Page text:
Days after quitting live on air, Samantha Armytage is co-hosting Sunrise for the last time today, reports News Corp’s Andrew Bucklow.

At the start of this morning’s show, co-host David ‘Kochie’ Koch said: “For the past eight years she’s been a much-loved part of the Sunrise family but the time has come for her to focus on her family. Goodbyes are never easy, there will probably be some tears, but this morning we’re going to celebrate an incredible journey with some very special guests and a lot of surprises.”

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Channel 7 will announce Samantha Armytage’s replacement next week

Channel 7 won’t reveal who is replacing Sam Armytage this week, reports News Corp’s Andrew Bucklow.

Media reports suggested Armytage’s replacement would be announced this week, but understands that won’t be the case.

A Channel 7 spokesperson told “An announcement will be made soon. This week is all about farewelling Sam and celebrating her best on-air moments over the past eight years.”

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Disney+ streaming service reaches more than 100 million subscribers

Walt Disney Co’s flagship streaming service, Disney+, has surpassed 100 million subscribers, the company said, a symbolic win that emphasises how the company has been the most successful of the new entrants trying to chip away at Netflix Inc.’s direct-to-consumer dominance, reports News Corp’s Erich Schwartzel.

Powered by fan favourites like The Mandalorian and WandaVision, the service is on track to meet the company’s projection of 260 million subscribers by 2024. The company last reported 94.9 million subscribers as of Jan. 2.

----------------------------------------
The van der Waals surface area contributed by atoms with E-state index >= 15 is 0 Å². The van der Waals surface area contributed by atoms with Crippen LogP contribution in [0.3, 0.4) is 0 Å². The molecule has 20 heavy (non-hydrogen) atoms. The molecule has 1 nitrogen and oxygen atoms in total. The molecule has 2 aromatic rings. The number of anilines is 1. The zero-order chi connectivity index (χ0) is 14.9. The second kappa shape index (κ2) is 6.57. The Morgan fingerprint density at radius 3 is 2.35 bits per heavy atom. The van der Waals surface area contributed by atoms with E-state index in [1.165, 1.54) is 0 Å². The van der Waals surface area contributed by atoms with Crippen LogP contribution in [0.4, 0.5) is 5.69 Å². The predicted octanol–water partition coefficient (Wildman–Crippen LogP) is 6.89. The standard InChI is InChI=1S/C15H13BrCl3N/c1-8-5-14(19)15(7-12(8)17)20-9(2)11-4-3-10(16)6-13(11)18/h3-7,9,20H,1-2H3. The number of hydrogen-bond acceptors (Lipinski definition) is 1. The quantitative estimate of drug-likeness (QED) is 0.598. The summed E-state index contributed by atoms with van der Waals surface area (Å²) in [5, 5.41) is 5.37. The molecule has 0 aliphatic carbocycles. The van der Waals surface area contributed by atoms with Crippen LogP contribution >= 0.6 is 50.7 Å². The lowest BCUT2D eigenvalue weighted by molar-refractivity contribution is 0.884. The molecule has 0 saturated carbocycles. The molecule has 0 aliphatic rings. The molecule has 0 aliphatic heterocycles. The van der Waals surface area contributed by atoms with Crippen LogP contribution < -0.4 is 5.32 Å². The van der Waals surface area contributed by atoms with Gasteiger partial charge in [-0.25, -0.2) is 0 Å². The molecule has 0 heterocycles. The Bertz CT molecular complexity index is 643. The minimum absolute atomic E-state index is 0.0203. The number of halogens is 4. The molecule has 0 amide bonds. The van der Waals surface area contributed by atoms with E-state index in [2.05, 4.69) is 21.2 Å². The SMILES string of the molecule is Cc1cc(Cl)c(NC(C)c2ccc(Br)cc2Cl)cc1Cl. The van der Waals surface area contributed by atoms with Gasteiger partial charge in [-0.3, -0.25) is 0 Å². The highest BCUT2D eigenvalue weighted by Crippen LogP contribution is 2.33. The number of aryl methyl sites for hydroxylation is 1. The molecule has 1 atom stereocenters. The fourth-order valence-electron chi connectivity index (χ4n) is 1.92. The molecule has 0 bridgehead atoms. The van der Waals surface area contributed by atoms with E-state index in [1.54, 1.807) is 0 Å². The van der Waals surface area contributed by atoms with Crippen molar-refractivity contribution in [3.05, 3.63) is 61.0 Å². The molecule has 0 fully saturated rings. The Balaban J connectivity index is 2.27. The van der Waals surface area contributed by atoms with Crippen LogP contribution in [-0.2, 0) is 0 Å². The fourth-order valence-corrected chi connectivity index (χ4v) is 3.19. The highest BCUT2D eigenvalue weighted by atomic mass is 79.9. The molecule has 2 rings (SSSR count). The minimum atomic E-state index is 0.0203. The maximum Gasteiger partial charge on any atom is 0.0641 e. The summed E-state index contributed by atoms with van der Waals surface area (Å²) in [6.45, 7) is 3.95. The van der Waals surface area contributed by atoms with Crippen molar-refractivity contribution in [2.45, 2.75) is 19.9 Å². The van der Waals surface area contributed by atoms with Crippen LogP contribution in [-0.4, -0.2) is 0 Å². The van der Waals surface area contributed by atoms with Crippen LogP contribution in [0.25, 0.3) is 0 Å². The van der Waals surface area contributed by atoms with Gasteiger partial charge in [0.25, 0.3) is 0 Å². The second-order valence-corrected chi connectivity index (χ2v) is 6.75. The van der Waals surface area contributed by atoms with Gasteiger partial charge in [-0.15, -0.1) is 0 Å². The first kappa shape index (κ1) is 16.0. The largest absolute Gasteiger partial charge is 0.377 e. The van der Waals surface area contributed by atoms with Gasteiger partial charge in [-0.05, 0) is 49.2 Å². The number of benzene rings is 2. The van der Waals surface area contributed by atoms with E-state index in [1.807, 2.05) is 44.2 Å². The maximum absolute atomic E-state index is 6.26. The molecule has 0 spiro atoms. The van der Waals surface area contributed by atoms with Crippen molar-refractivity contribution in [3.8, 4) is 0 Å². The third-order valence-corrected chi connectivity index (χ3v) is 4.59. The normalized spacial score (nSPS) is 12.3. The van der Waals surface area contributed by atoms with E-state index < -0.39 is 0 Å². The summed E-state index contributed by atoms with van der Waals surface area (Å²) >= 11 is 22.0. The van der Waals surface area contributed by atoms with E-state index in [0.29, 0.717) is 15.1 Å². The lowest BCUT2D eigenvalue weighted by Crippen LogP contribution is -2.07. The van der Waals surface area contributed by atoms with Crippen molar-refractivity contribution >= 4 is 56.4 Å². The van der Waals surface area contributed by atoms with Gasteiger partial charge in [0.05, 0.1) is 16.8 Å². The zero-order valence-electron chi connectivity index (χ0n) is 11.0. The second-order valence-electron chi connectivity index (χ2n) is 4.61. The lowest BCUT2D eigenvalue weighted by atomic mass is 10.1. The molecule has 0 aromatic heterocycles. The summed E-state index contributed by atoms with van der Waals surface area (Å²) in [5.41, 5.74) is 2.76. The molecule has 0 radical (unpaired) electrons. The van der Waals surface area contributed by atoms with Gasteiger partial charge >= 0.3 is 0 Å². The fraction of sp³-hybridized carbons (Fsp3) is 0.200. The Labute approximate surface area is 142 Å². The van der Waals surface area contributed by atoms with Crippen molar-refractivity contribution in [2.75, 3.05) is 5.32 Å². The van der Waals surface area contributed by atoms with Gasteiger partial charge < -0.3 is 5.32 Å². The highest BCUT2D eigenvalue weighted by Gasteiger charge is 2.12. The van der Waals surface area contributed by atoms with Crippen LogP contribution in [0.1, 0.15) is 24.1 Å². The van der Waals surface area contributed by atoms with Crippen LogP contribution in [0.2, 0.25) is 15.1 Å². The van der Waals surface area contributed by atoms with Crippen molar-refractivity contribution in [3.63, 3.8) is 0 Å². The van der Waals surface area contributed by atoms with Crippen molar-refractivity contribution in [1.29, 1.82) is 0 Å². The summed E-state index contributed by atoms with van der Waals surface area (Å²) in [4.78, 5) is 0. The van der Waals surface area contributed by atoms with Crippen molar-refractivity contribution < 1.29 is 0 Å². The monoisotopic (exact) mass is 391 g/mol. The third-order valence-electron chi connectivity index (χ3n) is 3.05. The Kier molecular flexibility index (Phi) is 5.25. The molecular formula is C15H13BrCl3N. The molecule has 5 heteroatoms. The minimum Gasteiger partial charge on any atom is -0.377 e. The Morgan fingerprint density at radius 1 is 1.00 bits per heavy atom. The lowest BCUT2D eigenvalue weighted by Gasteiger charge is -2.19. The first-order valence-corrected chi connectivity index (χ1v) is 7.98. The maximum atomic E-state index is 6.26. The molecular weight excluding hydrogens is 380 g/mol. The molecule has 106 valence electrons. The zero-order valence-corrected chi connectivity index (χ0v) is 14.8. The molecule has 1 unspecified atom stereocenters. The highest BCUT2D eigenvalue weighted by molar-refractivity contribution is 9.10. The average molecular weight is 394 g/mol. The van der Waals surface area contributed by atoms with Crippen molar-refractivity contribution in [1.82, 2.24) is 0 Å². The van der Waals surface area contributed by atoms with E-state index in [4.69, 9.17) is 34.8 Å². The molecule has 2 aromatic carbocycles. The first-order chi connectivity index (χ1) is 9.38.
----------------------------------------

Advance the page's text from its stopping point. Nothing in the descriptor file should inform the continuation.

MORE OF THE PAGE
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It’s a Knockout, anyone? How ‘Kidult’ shows became a prime-time craze

If the free TV commercial networks have their way, it’s going to be a year of fun and games. Perhaps they’re mindful of the fact that viewers are seeking light relief and that, following habits established during lockdowns, parents want programs they can watch with their kids. They’ll certainly be aware that novelty shows such as The Masked Singer, LEGO Masters, and Australian Ninja Warrior have attracted healthy audiences, reports SMH’s Debi Enker.

So we’re being treated to family-friendly fare: Holey Moley and Ultimate Tag on Seven and The Cube on Ten. The trio fall into the growing group nicknamed “kidult”, which, depending on your chosen definition, either means shows designed to appeal to kids and adults, or those that appeal to adults with childish tastes.

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Music icon Michael Gudinski farewelled at private funeral

Michael Gudinski’s status as the Godfather of Australian music has been cemented at a funeral that resembled an ARIA Awards night, reports News Corp’s Andrew Bucklow.

The industry icon was farewelled in Melbourne at a private funeral for family and friends, with his State Memorial to be held at Rod Laver Arena on March 24.

The private funeral ended with a moving tribute from the Australian live music industry he helped to create.